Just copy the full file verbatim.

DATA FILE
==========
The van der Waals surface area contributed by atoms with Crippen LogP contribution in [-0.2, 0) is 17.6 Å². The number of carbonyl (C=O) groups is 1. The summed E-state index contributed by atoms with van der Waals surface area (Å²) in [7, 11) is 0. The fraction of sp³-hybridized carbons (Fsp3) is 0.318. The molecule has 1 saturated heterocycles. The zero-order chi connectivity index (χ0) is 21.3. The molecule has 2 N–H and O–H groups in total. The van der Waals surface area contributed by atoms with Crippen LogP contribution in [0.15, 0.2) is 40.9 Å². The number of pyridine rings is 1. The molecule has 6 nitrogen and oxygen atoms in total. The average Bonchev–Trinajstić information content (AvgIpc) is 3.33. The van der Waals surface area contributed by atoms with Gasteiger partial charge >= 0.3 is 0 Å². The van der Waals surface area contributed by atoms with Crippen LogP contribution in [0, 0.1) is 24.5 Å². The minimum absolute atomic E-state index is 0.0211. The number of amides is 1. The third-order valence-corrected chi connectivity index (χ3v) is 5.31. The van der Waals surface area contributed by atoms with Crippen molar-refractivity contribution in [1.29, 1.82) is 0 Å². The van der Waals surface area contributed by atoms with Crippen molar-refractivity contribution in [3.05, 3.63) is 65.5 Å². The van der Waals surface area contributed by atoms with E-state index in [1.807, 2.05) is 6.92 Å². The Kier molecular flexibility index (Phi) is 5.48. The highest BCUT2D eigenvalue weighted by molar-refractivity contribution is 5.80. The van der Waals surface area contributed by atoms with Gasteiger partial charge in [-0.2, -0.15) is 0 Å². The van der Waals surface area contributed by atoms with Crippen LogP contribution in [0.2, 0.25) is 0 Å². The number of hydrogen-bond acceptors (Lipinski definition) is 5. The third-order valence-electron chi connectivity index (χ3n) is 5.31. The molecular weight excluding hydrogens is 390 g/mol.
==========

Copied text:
The van der Waals surface area contributed by atoms with Crippen LogP contribution in [-0.2, 0) is 17.6 Å². The number of carbonyl (C=O) groups is 1. The summed E-state index contributed by atoms with van der Waals surface area (Å²) in [7, 11) is 0. The fraction of sp³-hybridized carbons (Fsp3) is 0.318. The molecule has 1 saturated heterocycles. The zero-order chi connectivity index (χ0) is 21.3. The molecule has 2 N–H and O–H groups in total. The van der Waals surface area contributed by atoms with Crippen LogP contribution in [0.15, 0.2) is 40.9 Å². The number of pyridine rings is 1. The molecule has 6 nitrogen and oxygen atoms in total. The average Bonchev–Trinajstić information content (AvgIpc) is 3.33. The van der Waals surface area contributed by atoms with Gasteiger partial charge >= 0.3 is 0 Å². The van der Waals surface area contributed by atoms with Crippen LogP contribution in [0, 0.1) is 24.5 Å². The minimum absolute atomic E-state index is 0.0211. The number of amides is 1. The third-order valence-corrected chi connectivity index (χ3v) is 5.31. The van der Waals surface area contributed by atoms with Crippen molar-refractivity contribution in [1.29, 1.82) is 0 Å². The van der Waals surface area contributed by atoms with Crippen molar-refractivity contribution in [3.05, 3.63) is 65.5 Å². The van der Waals surface area contributed by atoms with E-state index in [1.807, 2.05) is 6.92 Å². The Kier molecular flexibility index (Phi) is 5.48. The highest BCUT2D eigenvalue weighted by molar-refractivity contribution is 5.80. The van der Waals surface area contributed by atoms with Gasteiger partial charge in [-0.2, -0.15) is 0 Å². The van der Waals surface area contributed by atoms with Crippen LogP contribution in [0.2, 0.25) is 0 Å². The number of hydrogen-bond acceptors (Lipinski definition) is 5. The third-order valence-electron chi connectivity index (χ3n) is 5.31. The molecular weight excluding hydrogens is 390 g/mol.